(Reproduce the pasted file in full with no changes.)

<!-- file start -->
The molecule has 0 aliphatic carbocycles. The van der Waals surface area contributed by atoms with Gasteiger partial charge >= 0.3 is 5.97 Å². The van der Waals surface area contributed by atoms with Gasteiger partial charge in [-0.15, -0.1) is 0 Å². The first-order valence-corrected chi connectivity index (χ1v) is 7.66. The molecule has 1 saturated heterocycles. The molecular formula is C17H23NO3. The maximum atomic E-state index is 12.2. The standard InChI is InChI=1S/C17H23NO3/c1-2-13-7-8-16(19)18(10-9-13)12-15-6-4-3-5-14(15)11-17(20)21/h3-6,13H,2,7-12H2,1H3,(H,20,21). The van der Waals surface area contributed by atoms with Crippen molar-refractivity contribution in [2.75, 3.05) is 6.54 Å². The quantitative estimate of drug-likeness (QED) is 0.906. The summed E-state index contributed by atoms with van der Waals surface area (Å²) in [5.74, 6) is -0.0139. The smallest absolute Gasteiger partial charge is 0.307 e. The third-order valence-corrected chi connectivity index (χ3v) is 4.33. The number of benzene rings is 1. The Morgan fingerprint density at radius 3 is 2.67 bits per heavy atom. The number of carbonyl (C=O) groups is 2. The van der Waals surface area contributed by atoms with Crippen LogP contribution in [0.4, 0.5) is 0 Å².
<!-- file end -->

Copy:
The molecule has 0 aliphatic carbocycles. The van der Waals surface area contributed by atoms with Gasteiger partial charge >= 0.3 is 5.97 Å². The van der Waals surface area contributed by atoms with Gasteiger partial charge in [-0.15, -0.1) is 0 Å². The first-order valence-corrected chi connectivity index (χ1v) is 7.66. The molecule has 1 saturated heterocycles. The molecular formula is C17H23NO3. The maximum atomic E-state index is 12.2. The standard InChI is InChI=1S/C17H23NO3/c1-2-13-7-8-16(19)18(10-9-13)12-15-6-4-3-5-14(15)11-17(20)21/h3-6,13H,2,7-12H2,1H3,(H,20,21). The van der Waals surface area contributed by atoms with Crippen molar-refractivity contribution in [2.75, 3.05) is 6.54 Å². The quantitative estimate of drug-likeness (QED) is 0.906. The summed E-state index contributed by atoms with van der Waals surface area (Å²) in [5.74, 6) is -0.0139. The smallest absolute Gasteiger partial charge is 0.307 e. The third-order valence-corrected chi connectivity index (χ3v) is 4.33. The number of benzene rings is 1. The Morgan fingerprint density at radius 3 is 2.67 bits per heavy atom. The number of carbonyl (C=O) groups is 2. The van der Waals surface area contributed by atoms with Crippen LogP contribution in [0.4, 0.5) is 0 Å².